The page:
|A choreographed cacophony of music and movement.|
Probably more bands than would care to admit it got their start in alcohol-fueled jams. For Mnozil Brass, the rambunctious Austrian septet that will take the stage at Obecní dům on Sunday night, itʼs a point of pride.
“We were all studying at the University of Music and Performing Arts in Vienna in the early ʼ90s,” explains Wilfried Brandstötter, the groupʼs tuba player. “After classes, we went very frequently to a pub right in front of the university called Josef Mnozilʼs Inn, where there was a big jam session once a month. Because we all came from brass and wind bands in Austria, we found that we had a common repertoire: 10 marches, 10 waltzes and 10 polkas. So we didnʼt even have to rehearse. We just started playing together.”
The band has evolved into a tight unit that typically tours 20 countries a year, serving up a mix of boisterous playing, physical comedy and mischievous arrangements of a repertoire that ranges from Rossini to Henry Mancini to Queen. Their approach to music is perhaps best summarized by Brandstötterʼs description of his instrument: “The other players say my tuba is an unguided missile. Itʼs a weapon of mass destruction.”
Though there is no direct model for Mnozil Brass, the group takes inspiration from one of the wackiest American bands of the 1940s and ʼ50s. “We really love Spike Jones and the City Slickers,” Brandstötter says. “Itʼs surprising how good those guys were – on point every second. Their videos are 50, 60 years old, but still very fast and very funny.”
Like Spike Jones, Mnozil Brass puts on a show that appears to be pure anarchy, but is in fact exhaustively rehearsed and choreographed. It starts with the band members bringing ideas and music to planning sessions, with no restrictions whatsoever.
“We are very democratic when we come together,” Brandstötter says. “Maybe someone has been listening to Prokofiev a lot, and he says, Iʼd like to play this piece. So we try it out, and if it works, itʼs in the show.”
But thatʼs only half the performance. The other half is comedy routines that can take up to six months to put together. “For instance, in the program we are doing now, we have an Olympic competition that involves running and boxing and weight-lifting” Brandstötter says. “This really took quite a lot of time to develop, because everybody has to know what heʼs doing every second, or the jokes donʼt work.”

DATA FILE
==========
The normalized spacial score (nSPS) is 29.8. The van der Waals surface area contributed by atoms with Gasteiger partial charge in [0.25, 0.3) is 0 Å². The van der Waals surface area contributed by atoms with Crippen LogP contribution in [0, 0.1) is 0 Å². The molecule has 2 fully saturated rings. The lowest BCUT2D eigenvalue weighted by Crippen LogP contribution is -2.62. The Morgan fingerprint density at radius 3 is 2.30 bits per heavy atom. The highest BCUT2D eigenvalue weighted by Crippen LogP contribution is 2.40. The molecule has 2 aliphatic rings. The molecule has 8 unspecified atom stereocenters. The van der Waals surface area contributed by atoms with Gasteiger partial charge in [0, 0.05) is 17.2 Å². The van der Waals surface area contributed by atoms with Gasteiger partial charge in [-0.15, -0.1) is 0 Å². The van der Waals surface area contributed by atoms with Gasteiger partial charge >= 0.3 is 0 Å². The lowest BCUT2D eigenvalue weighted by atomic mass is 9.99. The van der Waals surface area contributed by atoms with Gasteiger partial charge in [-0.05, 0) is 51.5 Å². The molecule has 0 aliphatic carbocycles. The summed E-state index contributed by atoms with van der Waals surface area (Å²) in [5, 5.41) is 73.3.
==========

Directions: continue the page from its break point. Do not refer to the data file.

That show, which the band will be performing in Prague, is titled “Blofeld” – as in Ernst Stavro Blofeld, James Bondʼs archenemy. Asked what the audience can expect, Brandstötter will only say, “The show is about good and evil – with a lot of references to James Bond scenes, of course.”
Despite the emphasis on theatrics, Mnozil Brass performances are nonverbal, so they can travel worldwide with no problem. And Brandstötter and his colleagues have found that their musical vocabulary needs no translation.
“Sometimes we put musical jokes in the pieces, like inserting one bar from another piece, and you can hear people laughing,” he says. “In Japan, weʼve found that people are much more educated about Western music, like Mozart and Strauss and Stravinsky, than people in Austria or America. The Japanese are so into that music, they know every piece you play – which is amazing.”
When Mnozil Brass played at the opening concert of the Wiener Festwochen last month, an audience of nearly 40,000 people reacted so enthusiastically that two members of the band never made it back onstage for the encore, with one conveniently getting trapped at a beer stand. Czech audiences can identify with the beer part; as for the rest, Brandstötter simply envisions an enjoyable evening.
“The main goal of our show is to put on good entertainment that makes people feel relaxed and comfortable,” he says. “If they leave saying, Iʼve not thought about my sorrows for the past two and a half hours, then it was a big success.”
For more on Mnozil Brass: http://www.mnozilbrass.at/index.php?id=24&L=1
For a sampling of Spike Jones: http://www.youtube.com/watch?v=A0dw2UKRYSA
Photo by Carsten Bunnemann